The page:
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NCAA Tournament At-Large Teams Number of Losses

College Basketball

NCAA Tournament At-Large Teams: How Many Losses Is Too Many?

Perhaps breaking new ground in 2019.

The 2019 NCAA Tournament at-large teams, generally speaking, will have many qualified, worthy programs among them.

As for the last handful of teams in the field this season? Maybe, maybe not; we’ll find out soon.

In 2019, our bracketology gets filled in week after week, and the quality of the bubble continues its steady decline. Several teams, like Texas, Ohio State, Alabama, and Indiana, cannot get out of their own collective way. Some of them have losses piling up to potentially lethal NCAA Tournament levels.

The Texas Longhorns, for example, could lose in the Big 12 Tournament and test a new threshold: a 16-loss at-large team.

It may not happen, nor should it if Texas makes an early exit at the Big 12 Tournament. Let’s explore, however, how historic such a tournament bid would be.

NCAA Tournament At-Large Teams: A Recent History

NCAA Tournament At Large Bids Losses

The best at-large teams in the past eight tournaments only had two losses. There were just two of these teams, meaning they each lost only two games, one of which was in their conference tournament. The worst NCAA Tournament at-large teams had 15 losses. Both were SEC teams (Vanderbilt and Alabama) in the previous two tournaments. They were each just four games over .500.

This chart answers several questions. First, since the tournament expanded to 68 teams, what has been the general quality of these teams? Next, what is the maximum number of losses we have seen for at-large bids? Finally, how many losses is too many for the purposes of building an NCAA Tournament bracket?

NCAA Tournament At-Large Teams: A 16-Loss Bid?

The Texas Longhorns are 16-15 entering the Big 12 Tournament. Indiana is 17-14 going into the Big Ten’s annual championship. The latter is out of games and cannot lose a sixteenth prior to Selection Sunday. Texas is the only viable team that could sustain a sixteenth loss. South Carolina, the SEC’s four seed, is also 16-15, but few expect them to be anywhere near contention.

First, for the good things about the Longhorns and their resume. Their NET ranking is 39, they have five Quadrant 1 wins, and Texas played the sixth-toughest schedule in college basketball. As for the bad, the Horns only have two true road wins. They have a home loss to Radford. Texas has a losing record in both Quadrant 1 and Quadrant 2 games. Finally, of course, their 15 losses on the board put them at the historical extreme for an at-large team.

NCAA Tournament At-Large Teams: Really, Though

The obvious begged question is this: if Texas (or any other team) has 16 losses, why are we considering them an at-large contender? This is uncharted territory. It is still not impossible less than a week before the tournament that the Longhorns can make it, but 16 losses? There used to be a time not that long ago when 12 or 13 losses put you on the outer limits of contention. Now, a major-conference team sitting at something like 20-13 on Selection Sunday is safely in the Big Dance.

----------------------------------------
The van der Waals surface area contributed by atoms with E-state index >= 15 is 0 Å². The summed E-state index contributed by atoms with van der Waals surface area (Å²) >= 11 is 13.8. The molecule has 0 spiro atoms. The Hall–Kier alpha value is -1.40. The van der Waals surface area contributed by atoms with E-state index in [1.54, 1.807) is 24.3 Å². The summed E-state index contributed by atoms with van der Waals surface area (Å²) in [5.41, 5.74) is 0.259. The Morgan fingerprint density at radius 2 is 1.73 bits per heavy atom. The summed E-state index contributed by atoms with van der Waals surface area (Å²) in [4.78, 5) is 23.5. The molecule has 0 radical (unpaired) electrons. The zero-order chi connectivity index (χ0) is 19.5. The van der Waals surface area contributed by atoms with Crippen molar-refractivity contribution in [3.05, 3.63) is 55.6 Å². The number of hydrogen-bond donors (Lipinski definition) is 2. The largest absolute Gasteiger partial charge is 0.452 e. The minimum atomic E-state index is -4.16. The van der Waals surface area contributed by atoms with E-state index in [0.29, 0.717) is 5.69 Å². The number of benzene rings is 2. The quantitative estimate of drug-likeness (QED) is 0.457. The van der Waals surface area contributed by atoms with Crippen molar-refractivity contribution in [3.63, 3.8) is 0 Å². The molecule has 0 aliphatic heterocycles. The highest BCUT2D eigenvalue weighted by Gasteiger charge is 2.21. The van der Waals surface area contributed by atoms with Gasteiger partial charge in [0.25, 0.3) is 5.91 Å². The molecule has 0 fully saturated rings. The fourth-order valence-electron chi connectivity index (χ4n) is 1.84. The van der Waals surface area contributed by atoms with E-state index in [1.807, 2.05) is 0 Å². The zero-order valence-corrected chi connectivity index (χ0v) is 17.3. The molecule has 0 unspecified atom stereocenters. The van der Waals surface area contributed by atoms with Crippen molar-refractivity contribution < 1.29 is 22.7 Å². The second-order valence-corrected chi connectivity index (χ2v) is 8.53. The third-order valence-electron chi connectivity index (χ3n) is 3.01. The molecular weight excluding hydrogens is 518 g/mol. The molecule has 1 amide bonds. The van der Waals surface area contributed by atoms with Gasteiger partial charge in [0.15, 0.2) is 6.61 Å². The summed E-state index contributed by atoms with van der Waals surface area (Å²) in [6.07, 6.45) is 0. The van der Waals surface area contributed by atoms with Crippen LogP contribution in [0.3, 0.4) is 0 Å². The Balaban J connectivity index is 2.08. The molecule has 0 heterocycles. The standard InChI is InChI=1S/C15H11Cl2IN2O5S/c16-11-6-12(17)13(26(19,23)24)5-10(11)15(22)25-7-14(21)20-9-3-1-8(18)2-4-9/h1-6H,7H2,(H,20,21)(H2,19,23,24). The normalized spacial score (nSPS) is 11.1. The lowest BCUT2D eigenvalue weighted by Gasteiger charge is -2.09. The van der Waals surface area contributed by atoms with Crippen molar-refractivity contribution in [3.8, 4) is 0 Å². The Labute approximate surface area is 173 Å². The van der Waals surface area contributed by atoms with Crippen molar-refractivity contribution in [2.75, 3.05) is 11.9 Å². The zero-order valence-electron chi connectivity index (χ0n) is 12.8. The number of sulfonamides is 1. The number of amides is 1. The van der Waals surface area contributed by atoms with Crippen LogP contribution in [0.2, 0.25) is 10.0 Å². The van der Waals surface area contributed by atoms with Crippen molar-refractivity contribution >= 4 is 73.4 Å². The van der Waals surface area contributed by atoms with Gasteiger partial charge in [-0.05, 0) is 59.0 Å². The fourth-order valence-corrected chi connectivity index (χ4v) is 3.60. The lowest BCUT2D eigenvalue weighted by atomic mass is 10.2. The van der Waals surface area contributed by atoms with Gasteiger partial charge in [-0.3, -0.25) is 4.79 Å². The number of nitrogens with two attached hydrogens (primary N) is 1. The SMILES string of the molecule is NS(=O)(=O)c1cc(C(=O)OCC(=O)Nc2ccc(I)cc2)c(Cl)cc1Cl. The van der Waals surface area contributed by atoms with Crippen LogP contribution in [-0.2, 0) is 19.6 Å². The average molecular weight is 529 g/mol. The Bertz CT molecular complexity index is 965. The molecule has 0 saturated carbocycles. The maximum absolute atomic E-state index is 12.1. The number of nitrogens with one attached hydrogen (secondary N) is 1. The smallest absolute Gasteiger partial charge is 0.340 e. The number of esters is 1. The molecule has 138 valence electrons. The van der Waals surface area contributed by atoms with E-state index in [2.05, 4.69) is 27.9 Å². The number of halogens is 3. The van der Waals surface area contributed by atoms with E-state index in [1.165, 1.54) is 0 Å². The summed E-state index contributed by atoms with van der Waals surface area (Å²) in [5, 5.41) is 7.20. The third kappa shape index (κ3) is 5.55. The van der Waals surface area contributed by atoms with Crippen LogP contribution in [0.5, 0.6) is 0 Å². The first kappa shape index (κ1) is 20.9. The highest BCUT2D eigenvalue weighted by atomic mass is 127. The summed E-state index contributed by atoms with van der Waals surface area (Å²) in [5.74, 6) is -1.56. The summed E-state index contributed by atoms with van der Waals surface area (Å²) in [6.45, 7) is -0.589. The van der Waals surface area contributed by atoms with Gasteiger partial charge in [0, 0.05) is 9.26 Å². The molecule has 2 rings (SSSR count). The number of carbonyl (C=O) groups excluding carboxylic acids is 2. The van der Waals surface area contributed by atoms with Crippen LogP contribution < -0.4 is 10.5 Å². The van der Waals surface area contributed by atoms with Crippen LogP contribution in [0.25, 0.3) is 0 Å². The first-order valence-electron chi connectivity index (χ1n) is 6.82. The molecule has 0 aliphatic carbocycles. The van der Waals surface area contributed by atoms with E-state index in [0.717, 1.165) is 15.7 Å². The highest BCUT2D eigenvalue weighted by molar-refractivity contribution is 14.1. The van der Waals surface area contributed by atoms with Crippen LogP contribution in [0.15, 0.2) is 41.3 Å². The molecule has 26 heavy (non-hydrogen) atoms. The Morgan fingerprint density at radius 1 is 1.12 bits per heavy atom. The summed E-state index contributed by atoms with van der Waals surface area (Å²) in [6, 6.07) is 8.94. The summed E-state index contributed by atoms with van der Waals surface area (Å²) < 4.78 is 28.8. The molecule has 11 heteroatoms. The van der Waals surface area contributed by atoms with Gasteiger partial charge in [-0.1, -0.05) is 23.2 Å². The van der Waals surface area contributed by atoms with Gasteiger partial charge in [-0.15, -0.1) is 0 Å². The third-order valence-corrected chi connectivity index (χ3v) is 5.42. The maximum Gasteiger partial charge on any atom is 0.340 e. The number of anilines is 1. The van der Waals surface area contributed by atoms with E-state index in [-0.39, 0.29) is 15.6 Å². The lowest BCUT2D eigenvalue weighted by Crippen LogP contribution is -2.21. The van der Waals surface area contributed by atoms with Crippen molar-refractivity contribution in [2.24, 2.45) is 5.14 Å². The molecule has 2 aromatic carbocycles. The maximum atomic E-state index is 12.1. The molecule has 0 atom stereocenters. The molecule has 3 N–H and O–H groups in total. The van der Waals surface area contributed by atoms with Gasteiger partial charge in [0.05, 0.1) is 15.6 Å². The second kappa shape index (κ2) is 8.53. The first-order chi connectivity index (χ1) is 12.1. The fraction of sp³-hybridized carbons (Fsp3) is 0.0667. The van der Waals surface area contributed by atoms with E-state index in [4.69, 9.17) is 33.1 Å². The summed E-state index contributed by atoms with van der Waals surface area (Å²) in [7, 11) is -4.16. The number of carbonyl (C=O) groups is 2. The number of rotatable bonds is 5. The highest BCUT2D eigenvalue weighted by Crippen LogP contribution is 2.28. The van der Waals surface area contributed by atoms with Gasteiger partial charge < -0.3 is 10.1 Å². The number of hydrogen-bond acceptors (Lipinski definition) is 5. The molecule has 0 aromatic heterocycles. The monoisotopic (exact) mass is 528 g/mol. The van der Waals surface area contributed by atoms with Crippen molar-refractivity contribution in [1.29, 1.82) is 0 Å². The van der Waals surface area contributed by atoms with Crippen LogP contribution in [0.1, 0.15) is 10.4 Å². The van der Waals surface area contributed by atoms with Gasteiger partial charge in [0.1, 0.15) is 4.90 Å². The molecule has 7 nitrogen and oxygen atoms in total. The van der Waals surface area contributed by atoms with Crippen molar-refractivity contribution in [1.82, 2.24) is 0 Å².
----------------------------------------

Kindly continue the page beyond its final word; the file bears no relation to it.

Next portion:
Texas has a difficult draw in their first Big 12 Tournament game against Kansas. If Texas loses to Kansas and finishes 16-16, toss the pretty Quadrant 1 wins out the window. They would not be a tournament team, nor should they be.

Shudder To Think

Can you imagine how terrible the bubble would be today if the tournament expanded to 96 teams like the brain trust wanted at the start of the decade? Weighing the last ten teams of our bracketologies have not been investigations into who is the most deserving. Instead, in full embrace of the double-negative, a look at who is the least undeserving. Now envision throwing another 28 bids onto that steaming Jurassic pile. Sixteen losses looks doable in that situation, and then we start scraping down for .500 power-conference teams and any relatively decent mid-major.

This size of a field would be good for schools like Furman, Lipscomb, and Belmont, struggling for a bid today. It’s just that with those feel-good stories comes a handful of unsightly, mediocre teams from the so-called “good” conferences. We sacrifice the overall quality of the field to avoid a few passable teams getting snubbed.

Making the NCAA Tournament is a privilege and an honor. 64 teams was the perfect number for a Division I league of over 350 teams. We can live with 68, but the quality of the at-larges took a hit. Not to single out the Longhorns, who are by all accounts a fine program, but for them to make the tournament at 16 losses without at least making the Big 12 title game would be a travesty. Also not to single out Indiana, whose favorite three words this week are “Quadrant One Wins,” but even 15 losses for them is a hill to climb.

Take Duke, for example. The Blue Devils have the second-best strength of schedule in the nation. Yet, they are on track for a one seed because they WON many of these games. Duke scheduled up and took care of business. Texas scheduled up and has some signature wins to show for it, but lost a lot more than they won.

Based on the quality of their top wins, Texas deserves consideration. A 16-loss at-large team, however, says more about the condition of the bubble than the Longhorns themselves.

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